You know an FPS is good when you have so many fun guns to shoot that you realize you've been neglecting your right leg, which happens to transform into a chainsaw. It's a guilt I felt constantly during my demo for Turbo Overkill, a new indie FPS bursting onto the scene with gunplay so good that Doomguy should be sweating.
Do I keep popping brains with the two standard magnums that double as Smart pistols from Titanfall? Or maybe I switch to the pump shotgun that, when right-clicked, can be triple-pumped for a huge AoE blast? The answer is, as always, to keep shooting what you're holding until you're out of ammo. It's a lesson burned into my brain by Doom Eternal, a game that feels spiritually linked to the neon-drenched cityscapes of Turbo Overkill.
Game director Sam Prebble, who got started in games making Doom 2 total conversion mods like Total Chaos, tells me that Turbo is his "dream game"—a fast-paced FPS rooted in retro shooters that also takes "a lot of mechanics from other games I enjoy." After two playthroughs of the excellent half-hour demo, I'm wondering if Prebble and I have been having the same dreams.
The "great artists steal" approach is how protagonist Johnny Turbo ended up with the slide from Apex Legends (empowered by a chainsaw leg), the wallrunning from Titanfall, and Doom Eternal's double midair dash.
With so many movement options, I was worried Turbo Overkill would prove that there is such a thing as too much mobility in an FPS, but that quickly faded. Turbo's arenas are vast, often vertical battlefields that cater to its movement tools.
One of my demo's earliest fights took place in a concrete skatepark straight out of Tony Hawk with ramps perfect for slide-slicing straight through 12 tech-zombies in a row. Next up was a port dotted with boats and long-range enemies that fill the sky with bullet-hell laser orbs—a showcase for the double jump and dash. Wallrunning is familiar and fun, though it's limited to marked walls that appeared during brief platforming interludes between fights.
If you played Doom Eternal, you'll quickly acclimate to Turbo Overkill's punishing combat. Enemies hit hard and come at you fast. Spend a single moment standing around instead of running, jumping, or dashing away from incoming fire and you'll lose half your HP.
The true potential of my chainsaw leg emerged during Turbo's hardest moments. Sliding through enemies was often a better tactic than trying to dash or jump around them, especially because it's wicked fast and chains effortlessly into other moves. A half-second of carving through zombie flesh is a surprisingly welcome respite from the chaos that resets my position and organizes hordes of chasing enemies together to be quickly insta-gibbed by my shotgun. There's technique to it, too—the speed and distance of your slide depend on your momentum heading into it. Give yourself a healthy head start or a slope and you drift like a hot knife through butter.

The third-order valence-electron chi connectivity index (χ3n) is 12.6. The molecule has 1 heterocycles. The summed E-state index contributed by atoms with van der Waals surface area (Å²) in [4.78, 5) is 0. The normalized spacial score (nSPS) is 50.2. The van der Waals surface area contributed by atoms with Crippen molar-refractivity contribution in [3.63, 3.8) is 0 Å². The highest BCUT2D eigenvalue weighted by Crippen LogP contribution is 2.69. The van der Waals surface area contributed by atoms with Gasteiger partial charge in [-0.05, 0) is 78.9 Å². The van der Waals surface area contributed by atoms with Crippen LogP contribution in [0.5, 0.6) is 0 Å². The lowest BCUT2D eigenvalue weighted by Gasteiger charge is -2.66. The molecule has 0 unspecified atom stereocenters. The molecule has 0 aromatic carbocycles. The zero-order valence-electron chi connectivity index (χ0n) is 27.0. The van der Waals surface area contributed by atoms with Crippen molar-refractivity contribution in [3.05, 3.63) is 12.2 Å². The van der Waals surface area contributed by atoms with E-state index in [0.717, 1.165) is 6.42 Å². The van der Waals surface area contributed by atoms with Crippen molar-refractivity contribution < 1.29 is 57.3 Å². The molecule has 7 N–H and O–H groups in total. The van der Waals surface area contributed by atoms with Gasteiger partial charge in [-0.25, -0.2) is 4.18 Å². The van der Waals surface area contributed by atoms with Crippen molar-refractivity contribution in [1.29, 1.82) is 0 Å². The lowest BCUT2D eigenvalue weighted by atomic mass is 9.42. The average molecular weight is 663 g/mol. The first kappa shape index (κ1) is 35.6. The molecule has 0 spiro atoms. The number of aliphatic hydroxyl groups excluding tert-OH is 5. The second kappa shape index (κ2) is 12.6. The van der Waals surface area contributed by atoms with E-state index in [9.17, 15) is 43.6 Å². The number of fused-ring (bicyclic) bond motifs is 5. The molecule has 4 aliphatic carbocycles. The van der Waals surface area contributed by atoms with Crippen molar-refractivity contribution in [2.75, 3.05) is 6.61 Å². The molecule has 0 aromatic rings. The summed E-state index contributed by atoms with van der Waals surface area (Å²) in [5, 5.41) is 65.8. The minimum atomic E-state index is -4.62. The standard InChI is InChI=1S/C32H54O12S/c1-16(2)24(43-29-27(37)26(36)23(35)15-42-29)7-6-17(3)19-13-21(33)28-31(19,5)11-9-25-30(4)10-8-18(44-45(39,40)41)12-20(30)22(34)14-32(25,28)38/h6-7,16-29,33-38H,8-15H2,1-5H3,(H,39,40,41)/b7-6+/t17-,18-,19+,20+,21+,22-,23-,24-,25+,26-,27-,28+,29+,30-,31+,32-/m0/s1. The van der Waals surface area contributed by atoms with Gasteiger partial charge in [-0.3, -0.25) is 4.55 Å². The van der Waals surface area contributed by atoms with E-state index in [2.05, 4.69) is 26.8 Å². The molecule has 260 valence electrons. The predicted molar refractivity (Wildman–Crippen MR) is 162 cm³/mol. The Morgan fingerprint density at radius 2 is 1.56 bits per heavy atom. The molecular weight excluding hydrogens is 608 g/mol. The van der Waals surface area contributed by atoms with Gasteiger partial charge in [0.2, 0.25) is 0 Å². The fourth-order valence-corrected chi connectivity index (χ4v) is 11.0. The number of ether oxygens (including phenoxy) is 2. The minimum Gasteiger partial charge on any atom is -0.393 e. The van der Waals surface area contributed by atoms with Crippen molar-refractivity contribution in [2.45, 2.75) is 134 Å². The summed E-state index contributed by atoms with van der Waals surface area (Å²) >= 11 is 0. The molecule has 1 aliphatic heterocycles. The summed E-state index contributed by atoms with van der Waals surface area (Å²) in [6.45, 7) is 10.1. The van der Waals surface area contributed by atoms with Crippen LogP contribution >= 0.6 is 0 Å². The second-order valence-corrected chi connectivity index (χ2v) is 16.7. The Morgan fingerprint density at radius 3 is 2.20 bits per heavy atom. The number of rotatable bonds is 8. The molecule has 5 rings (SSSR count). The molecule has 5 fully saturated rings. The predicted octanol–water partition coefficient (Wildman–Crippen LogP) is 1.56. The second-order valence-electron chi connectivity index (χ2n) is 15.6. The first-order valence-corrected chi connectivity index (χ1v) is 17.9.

The two levels in my demo were lightly challenging with the occasional death caused by my own hubris, which is exactly how I like my FPS difficulty. Turbo may even prove to be a bit meaner than Doom over time, considering it doesn't have glory kills that guarantee extra HP or a magic ammo-spewing chainsaw. You're stuck with whatever health packs and ammo boxes are lying around.
I appreciate Turbo Overkill's commitment to never giving you a boring gun, even if that means feeling occasionally overwhelmed by choice. Every gun has an alt-fire that completely changes its behavior—the double-barreled super shotgun expands into a sticky grenade launcher, the minigun's barrels unhinge to reveal a flamethrower, and your magnum uncontrollably rattles like a box of nails as it locks on to every head in the room. As someone who drooled over that one transforming Deathloop shotgun so much I used it for most of the game, I'm a sucker for meticulously animated flairs that make already cool videogame guns memorable.
Modern touches are important to Turbo Overkill's look, too. As much as I like a good throwback shooter, games that merely mimic art styles from 25 years ago do nothing for me. Turbo evokes early 3D shooters with its low-poly environments, character models, and bloody gibs, but throws in modern lighting, bright reflections on shallow puddles, and slick first-person animations.
So far, I think it threads the needle well—Turbo Overkill is unmistakably modern, but it looks enough like shooters of old that you could argue it's the rose-tinted glasses vision of what cutting-edge '90s graphics looked like in my dad's head (your mileage may vary). The style is eye-catching, in any case, and I'm eager to see it applied to other environments.
If there was an award for "vertical slice demo of the year", Turbo Overkill would run away with it. I'm thoroughly sold on its vision for the next great ultraviolet FPS, now it just has to stay this good throughout its first chunk of levels. As has become something of a trend with boomer shooters, Turbo Overkill will release episodically. Each episode will have eight levels, and Episode 1 is coming sometime in 2022. As much as I'd like to show restraint and chew through all 24 levels at once, I'll definitely be there on day one.